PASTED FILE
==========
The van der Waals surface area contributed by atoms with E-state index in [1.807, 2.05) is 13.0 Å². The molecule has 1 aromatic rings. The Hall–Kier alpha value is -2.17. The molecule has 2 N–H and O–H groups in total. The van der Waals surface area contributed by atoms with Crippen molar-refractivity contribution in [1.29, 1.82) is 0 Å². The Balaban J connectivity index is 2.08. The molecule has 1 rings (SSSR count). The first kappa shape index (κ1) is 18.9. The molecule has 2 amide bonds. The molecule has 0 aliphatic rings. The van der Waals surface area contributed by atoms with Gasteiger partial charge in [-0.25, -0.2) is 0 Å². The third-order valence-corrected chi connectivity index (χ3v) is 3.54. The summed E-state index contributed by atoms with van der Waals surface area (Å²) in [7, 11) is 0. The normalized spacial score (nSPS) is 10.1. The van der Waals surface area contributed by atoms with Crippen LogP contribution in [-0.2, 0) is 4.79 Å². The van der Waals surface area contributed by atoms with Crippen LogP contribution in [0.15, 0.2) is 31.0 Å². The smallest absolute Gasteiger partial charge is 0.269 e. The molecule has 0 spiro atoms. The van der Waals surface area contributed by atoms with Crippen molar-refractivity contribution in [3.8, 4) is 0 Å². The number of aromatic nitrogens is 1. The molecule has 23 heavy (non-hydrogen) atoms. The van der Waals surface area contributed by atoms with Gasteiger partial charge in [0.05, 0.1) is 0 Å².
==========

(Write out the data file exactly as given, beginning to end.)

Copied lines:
The van der Waals surface area contributed by atoms with E-state index in [1.807, 2.05) is 13.0 Å². The molecule has 1 aromatic rings. The Hall–Kier alpha value is -2.17. The molecule has 2 N–H and O–H groups in total. The van der Waals surface area contributed by atoms with Crippen molar-refractivity contribution in [1.29, 1.82) is 0 Å². The Balaban J connectivity index is 2.08. The molecule has 1 rings (SSSR count). The first kappa shape index (κ1) is 18.9. The molecule has 2 amide bonds. The molecule has 0 aliphatic rings. The van der Waals surface area contributed by atoms with Gasteiger partial charge in [-0.25, -0.2) is 0 Å². The third-order valence-corrected chi connectivity index (χ3v) is 3.54. The summed E-state index contributed by atoms with van der Waals surface area (Å²) in [7, 11) is 0. The normalized spacial score (nSPS) is 10.1. The van der Waals surface area contributed by atoms with Crippen LogP contribution in [-0.2, 0) is 4.79 Å². The van der Waals surface area contributed by atoms with Crippen LogP contribution in [0.15, 0.2) is 31.0 Å². The smallest absolute Gasteiger partial charge is 0.269 e. The molecule has 0 spiro atoms. The van der Waals surface area contributed by atoms with Crippen molar-refractivity contribution in [3.8, 4) is 0 Å². The number of aromatic nitrogens is 1. The molecule has 23 heavy (non-hydrogen) atoms. The van der Waals surface area contributed by atoms with Gasteiger partial charge in [0.05, 0.1) is 0 Å².